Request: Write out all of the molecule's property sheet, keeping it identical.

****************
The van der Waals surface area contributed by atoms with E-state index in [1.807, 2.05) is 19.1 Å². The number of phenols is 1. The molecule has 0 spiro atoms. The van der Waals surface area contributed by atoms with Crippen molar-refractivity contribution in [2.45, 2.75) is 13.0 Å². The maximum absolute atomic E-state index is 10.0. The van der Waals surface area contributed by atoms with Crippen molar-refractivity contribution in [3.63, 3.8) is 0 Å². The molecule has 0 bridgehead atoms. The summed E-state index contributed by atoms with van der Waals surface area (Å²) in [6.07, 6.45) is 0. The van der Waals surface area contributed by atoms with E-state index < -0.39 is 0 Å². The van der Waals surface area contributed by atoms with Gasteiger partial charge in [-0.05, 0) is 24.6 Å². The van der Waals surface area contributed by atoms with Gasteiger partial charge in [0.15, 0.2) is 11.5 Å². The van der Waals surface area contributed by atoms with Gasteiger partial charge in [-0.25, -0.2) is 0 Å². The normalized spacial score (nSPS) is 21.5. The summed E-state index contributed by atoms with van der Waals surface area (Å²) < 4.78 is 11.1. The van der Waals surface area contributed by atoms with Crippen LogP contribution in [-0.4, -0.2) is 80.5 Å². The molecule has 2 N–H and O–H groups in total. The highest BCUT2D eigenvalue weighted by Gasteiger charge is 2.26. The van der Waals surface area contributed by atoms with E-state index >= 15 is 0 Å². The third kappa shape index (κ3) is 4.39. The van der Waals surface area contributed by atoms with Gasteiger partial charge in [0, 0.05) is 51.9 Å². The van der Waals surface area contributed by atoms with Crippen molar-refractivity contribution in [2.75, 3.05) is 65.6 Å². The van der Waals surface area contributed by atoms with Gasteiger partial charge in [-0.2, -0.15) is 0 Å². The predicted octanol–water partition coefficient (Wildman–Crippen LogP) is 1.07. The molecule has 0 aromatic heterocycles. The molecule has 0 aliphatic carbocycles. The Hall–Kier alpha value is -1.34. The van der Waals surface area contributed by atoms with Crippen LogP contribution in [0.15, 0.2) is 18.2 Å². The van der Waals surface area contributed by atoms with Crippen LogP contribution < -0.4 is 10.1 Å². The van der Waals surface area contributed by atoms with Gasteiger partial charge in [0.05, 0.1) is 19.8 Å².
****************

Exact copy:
The van der Waals surface area contributed by atoms with E-state index in [1.807, 2.05) is 19.1 Å². The number of phenols is 1. The molecule has 0 spiro atoms. The van der Waals surface area contributed by atoms with Crippen molar-refractivity contribution in [2.45, 2.75) is 13.0 Å². The maximum absolute atomic E-state index is 10.0. The van der Waals surface area contributed by atoms with Crippen molar-refractivity contribution in [3.63, 3.8) is 0 Å². The molecule has 0 bridgehead atoms. The summed E-state index contributed by atoms with van der Waals surface area (Å²) in [6.07, 6.45) is 0. The van der Waals surface area contributed by atoms with E-state index < -0.39 is 0 Å². The van der Waals surface area contributed by atoms with Gasteiger partial charge in [-0.05, 0) is 24.6 Å². The van der Waals surface area contributed by atoms with Gasteiger partial charge in [0.15, 0.2) is 11.5 Å². The van der Waals surface area contributed by atoms with Gasteiger partial charge in [-0.25, -0.2) is 0 Å². The normalized spacial score (nSPS) is 21.5. The summed E-state index contributed by atoms with van der Waals surface area (Å²) < 4.78 is 11.1. The van der Waals surface area contributed by atoms with Crippen LogP contribution in [-0.4, -0.2) is 80.5 Å². The molecule has 2 N–H and O–H groups in total. The highest BCUT2D eigenvalue weighted by Gasteiger charge is 2.26. The van der Waals surface area contributed by atoms with E-state index >= 15 is 0 Å². The third kappa shape index (κ3) is 4.39. The van der Waals surface area contributed by atoms with Gasteiger partial charge in [0, 0.05) is 51.9 Å². The van der Waals surface area contributed by atoms with Crippen molar-refractivity contribution in [2.75, 3.05) is 65.6 Å². The van der Waals surface area contributed by atoms with Gasteiger partial charge in [-0.2, -0.15) is 0 Å². The predicted octanol–water partition coefficient (Wildman–Crippen LogP) is 1.07. The molecule has 0 aromatic heterocycles. The molecule has 0 aliphatic carbocycles. The Hall–Kier alpha value is -1.34. The van der Waals surface area contributed by atoms with Crippen LogP contribution in [0.15, 0.2) is 18.2 Å². The van der Waals surface area contributed by atoms with Crippen LogP contribution < -0.4 is 10.1 Å². The van der Waals surface area contributed by atoms with Gasteiger partial charge in [0.05, 0.1) is 19.8 Å².